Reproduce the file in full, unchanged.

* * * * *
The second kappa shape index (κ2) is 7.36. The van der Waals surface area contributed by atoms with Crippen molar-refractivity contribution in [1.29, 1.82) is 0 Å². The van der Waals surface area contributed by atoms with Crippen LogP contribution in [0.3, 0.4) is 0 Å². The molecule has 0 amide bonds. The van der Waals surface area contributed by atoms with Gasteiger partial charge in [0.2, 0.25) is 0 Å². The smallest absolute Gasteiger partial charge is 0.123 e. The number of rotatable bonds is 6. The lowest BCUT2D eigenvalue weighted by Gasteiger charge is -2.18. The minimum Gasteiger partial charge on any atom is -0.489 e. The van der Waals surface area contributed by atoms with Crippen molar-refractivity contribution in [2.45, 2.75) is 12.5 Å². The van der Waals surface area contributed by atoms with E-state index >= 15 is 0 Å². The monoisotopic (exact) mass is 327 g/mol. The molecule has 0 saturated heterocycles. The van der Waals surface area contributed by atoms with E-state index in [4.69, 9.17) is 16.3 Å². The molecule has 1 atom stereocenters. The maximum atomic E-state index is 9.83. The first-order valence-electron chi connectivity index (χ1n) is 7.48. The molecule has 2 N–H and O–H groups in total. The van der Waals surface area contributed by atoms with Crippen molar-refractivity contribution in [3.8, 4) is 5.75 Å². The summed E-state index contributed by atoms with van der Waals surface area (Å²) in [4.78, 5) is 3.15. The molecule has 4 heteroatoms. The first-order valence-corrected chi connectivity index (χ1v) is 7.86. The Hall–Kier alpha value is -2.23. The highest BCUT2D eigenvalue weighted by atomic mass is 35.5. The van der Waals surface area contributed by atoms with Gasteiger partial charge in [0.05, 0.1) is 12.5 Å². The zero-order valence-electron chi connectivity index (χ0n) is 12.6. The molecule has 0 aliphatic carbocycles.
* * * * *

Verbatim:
The second kappa shape index (κ2) is 7.36. The van der Waals surface area contributed by atoms with Crippen molar-refractivity contribution in [1.29, 1.82) is 0 Å². The van der Waals surface area contributed by atoms with Crippen LogP contribution in [0.3, 0.4) is 0 Å². The molecule has 0 amide bonds. The van der Waals surface area contributed by atoms with Gasteiger partial charge in [0.2, 0.25) is 0 Å². The smallest absolute Gasteiger partial charge is 0.123 e. The number of rotatable bonds is 6. The lowest BCUT2D eigenvalue weighted by Gasteiger charge is -2.18. The minimum Gasteiger partial charge on any atom is -0.489 e. The van der Waals surface area contributed by atoms with Crippen molar-refractivity contribution in [2.45, 2.75) is 12.5 Å². The van der Waals surface area contributed by atoms with E-state index >= 15 is 0 Å². The monoisotopic (exact) mass is 327 g/mol. The molecule has 0 saturated heterocycles. The van der Waals surface area contributed by atoms with E-state index in [4.69, 9.17) is 16.3 Å². The molecule has 1 atom stereocenters. The maximum atomic E-state index is 9.83. The first-order valence-electron chi connectivity index (χ1n) is 7.48. The molecule has 2 N–H and O–H groups in total. The van der Waals surface area contributed by atoms with Crippen molar-refractivity contribution in [3.8, 4) is 5.75 Å². The summed E-state index contributed by atoms with van der Waals surface area (Å²) in [4.78, 5) is 3.15. The molecule has 4 heteroatoms. The first-order valence-corrected chi connectivity index (χ1v) is 7.86. The Hall–Kier alpha value is -2.23. The highest BCUT2D eigenvalue weighted by atomic mass is 35.5. The van der Waals surface area contributed by atoms with Gasteiger partial charge in [0.05, 0.1) is 12.5 Å². The zero-order valence-electron chi connectivity index (χ0n) is 12.6. The molecule has 0 aliphatic carbocycles.